Terminology question: "so-called"

nomadreid

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Not sure if this is the proper rubric under which to put the question, so if a monitor wishes to move it or even remove it, I will understand.
I am proof-reading a mathematics manuscript, and the author (non-native speaker of English) keeps using the word "so-called" in places where I might put "termed" or something similar, that is, by the first introduction of the term in the book, as although "so-called" would have been appropriate (neutral) in, say , 1876, today it is usually deprecating or negative. So, for example, when she writes "can be solved in so-called Biggs's groups" , I would just let the italics (or quotation marks) do the work that used to be done by "so-called" when "so-called" was neutral. But I would like to hear other suggestions, the more the merrier, for alternative words or expressions to a neutral meaning of "so-called". Thanks.
 
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So called has many negative connotations and would undoubtly make it difficult to read:

https://www.thesaurus.com/browse/so-called

You might need to return to the original manuscript and retranslate from the word the author used to see what his real intent was.

For example, you might replace a phrase like "the so called constant pi is used to compute the circumference of the circle" with a gentler
expression of "the formal constant pi..." or "the well known constant pi" or "the traditional constant pi" or ...getting worse and worse...
 
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I won't venture an alternative, since (1) that's a whole new bag of worms because (2) I don't think the phrase should be replaced by an alternative, I think it should just be deleted.

In any case it should be at least replaced, not left as is.
 

DrClaude

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The expression so-called appears to be here a so-called "crutch" :wink:. I agree with @phinds that in most cases it can be simply removed.
 

nomadreid

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Thanks for the input and suggestions, jedishrfu, phinds and Dr. Claude.

You might need to return to the original manuscript and retranslate from the word the author used to see what his real intent was.
It appears that the author did not write the book in her native language, but wrote it directly in English with a bit too much confidence in her English skills. That is, her English is understandable, but.... This is what is puzzling about this mistake: most of her mistakes are clearly from her thinking in the grammar of her native language (Russian), but the direct translation of "so-called" into Russian is just as negative in Russian as it is in English. I am guessing she found some dictionary which lists the neutral meaning as the primary one : I took a brief survey of on-line dictionaries, and some list the neutral one as the primary meaning, and the negative one as secondary meaning, whereas other dictionaries list only the negative meaning.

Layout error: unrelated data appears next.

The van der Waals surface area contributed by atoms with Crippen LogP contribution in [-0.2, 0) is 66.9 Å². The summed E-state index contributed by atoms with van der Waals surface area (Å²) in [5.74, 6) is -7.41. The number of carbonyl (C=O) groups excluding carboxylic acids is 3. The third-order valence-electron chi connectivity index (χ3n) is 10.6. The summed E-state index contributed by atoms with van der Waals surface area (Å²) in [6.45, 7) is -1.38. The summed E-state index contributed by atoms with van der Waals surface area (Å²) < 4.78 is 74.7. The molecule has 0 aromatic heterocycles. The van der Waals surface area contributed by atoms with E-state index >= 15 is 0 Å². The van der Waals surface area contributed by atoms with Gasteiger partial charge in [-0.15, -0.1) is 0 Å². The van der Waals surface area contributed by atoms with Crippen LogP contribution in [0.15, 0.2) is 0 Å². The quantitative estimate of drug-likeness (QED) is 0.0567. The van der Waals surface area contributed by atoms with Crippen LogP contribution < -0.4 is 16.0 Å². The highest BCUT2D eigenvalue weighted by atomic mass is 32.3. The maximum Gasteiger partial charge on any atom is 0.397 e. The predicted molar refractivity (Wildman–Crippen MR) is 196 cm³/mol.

So called has many negative connotations and would undoubtly make it difficult to read:
https://www.thesaurus.com/browse/so-called
I was playing with using the synonym "self-styled", but I don't think "The self-styled Biggs group" would work. On the other hand, it might work for a Gödelian sentence....o0)


or "the well known constant pi"
In some cases that might work, but the author is putting this word in under the assumption that the term is new to the reader. For example, "the so-called Biggs group" might be replaced with "with a group which is termed the Biggs group", except that is long and awkward.

I think it should just be deleted.
in most cases it can be simply removed.
That is mostly what I have been doing, but I am also open to other alternatives if I find good ones.
 
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You could just drop it or add a placeholder like XXXXXX and then read the text to see if dropping the word helps of hurts the reading. The XXXXXX makes it easy to spot where you need to fix it or simply drop it.

Sometimes, folks talk a certain way and it reflects in their writing. I had a math teacher who would constantly inject "you know", "you see" into everything she said. We counted 80 uses of "you know" and 20 of "you see" in one lecture period of about 45 minutes.
 
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You could just drop it or add a placeholder like XXXXXX and then read the text to see if dropping the word helps of hurts the reading. The XXXXXX makes it easy to spot where you need to fix it or simply drop it.
Clever idea.
 

Klystron